"You know, if you try to hold a butterfly tightly in your hand, it will die. You have to let it go... and if it comes back, it is truly yours, but if doesn't, it never really was."
Amanda Lane is generally very relaxed, with a hands-off style of parenting that borders on neglect - actually, it probably resides firmly on the "neglect" side of line. Her attitude can sometimes become frustrating for Jane.
She is into pottery and keeps a potter's wheel and kiln in the basement. Much like her children (Jane, Trent, Penny, Wind, Summer), she seems fairly clueless about the actual running of the household, and is just as mystified as they are regarding, for instance, what the strange red substance in the refrigerator is.
Examples of her parenting technique include an occasion when Trent lived in a tent for six months, while Amanda waited for him to get bored and come back inside. She also allowed her oldest daughter to live on Pez for a year.
Over time, Amanda seems to have grown used to the quiet of her home, and gets more than a little flustered when her entire family comes back home after being absent for years at a time. On that occasion, she begs Helen Morgendorffer for help - the fact that Helen recognizes her right away shows that they have met and perhaps even socialized a little. Helen advises her to have a family dinner, knowing that the stress of such an event can drive even close families further apart. It works.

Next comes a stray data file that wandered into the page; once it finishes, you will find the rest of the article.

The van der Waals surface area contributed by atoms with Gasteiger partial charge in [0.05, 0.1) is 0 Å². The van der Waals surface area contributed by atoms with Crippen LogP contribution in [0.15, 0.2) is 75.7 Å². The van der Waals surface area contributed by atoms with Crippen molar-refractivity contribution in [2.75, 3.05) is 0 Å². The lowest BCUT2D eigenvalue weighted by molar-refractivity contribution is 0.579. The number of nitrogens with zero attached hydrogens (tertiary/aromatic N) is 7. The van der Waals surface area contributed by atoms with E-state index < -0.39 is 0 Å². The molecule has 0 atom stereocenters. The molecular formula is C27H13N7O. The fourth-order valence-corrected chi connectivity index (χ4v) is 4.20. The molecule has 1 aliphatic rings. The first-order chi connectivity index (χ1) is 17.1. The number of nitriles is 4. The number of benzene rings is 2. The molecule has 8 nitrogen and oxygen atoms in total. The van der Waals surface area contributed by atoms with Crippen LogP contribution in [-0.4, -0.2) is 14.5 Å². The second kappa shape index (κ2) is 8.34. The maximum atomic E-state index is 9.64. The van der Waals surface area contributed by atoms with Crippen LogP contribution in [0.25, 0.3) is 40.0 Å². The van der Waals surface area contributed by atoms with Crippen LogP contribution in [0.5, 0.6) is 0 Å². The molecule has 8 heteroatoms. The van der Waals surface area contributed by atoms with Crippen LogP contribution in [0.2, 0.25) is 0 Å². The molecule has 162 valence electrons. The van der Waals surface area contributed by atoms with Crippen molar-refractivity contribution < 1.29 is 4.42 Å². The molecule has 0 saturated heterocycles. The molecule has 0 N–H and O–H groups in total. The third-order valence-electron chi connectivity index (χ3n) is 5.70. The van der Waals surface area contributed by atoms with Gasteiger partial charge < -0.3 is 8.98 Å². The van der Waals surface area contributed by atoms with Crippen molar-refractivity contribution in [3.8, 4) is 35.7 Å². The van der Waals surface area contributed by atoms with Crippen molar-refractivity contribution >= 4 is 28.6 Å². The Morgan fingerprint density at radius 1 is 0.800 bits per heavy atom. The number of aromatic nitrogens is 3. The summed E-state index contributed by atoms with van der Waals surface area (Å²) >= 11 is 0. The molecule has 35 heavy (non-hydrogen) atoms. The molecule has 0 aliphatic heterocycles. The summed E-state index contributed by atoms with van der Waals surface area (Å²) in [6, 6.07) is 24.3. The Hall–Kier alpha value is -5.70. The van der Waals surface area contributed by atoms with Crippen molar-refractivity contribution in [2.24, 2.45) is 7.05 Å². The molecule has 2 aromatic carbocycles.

Amanda was part of the commune lifestyle, and brought Jane along on a great many summer excursions to wherever and whatever communes are. She knows a woman from her "commune" days who now runs an artist's colony, at which Jane spends an eventful summer right before her senior year.
Amanda and her husband
Vincent are not terribly close, though they do occasionally seem to go on their globetrotting excursions together - for instance, when they go to Greenland and do the walrus-tusk-fertility-fetish-carving-thing.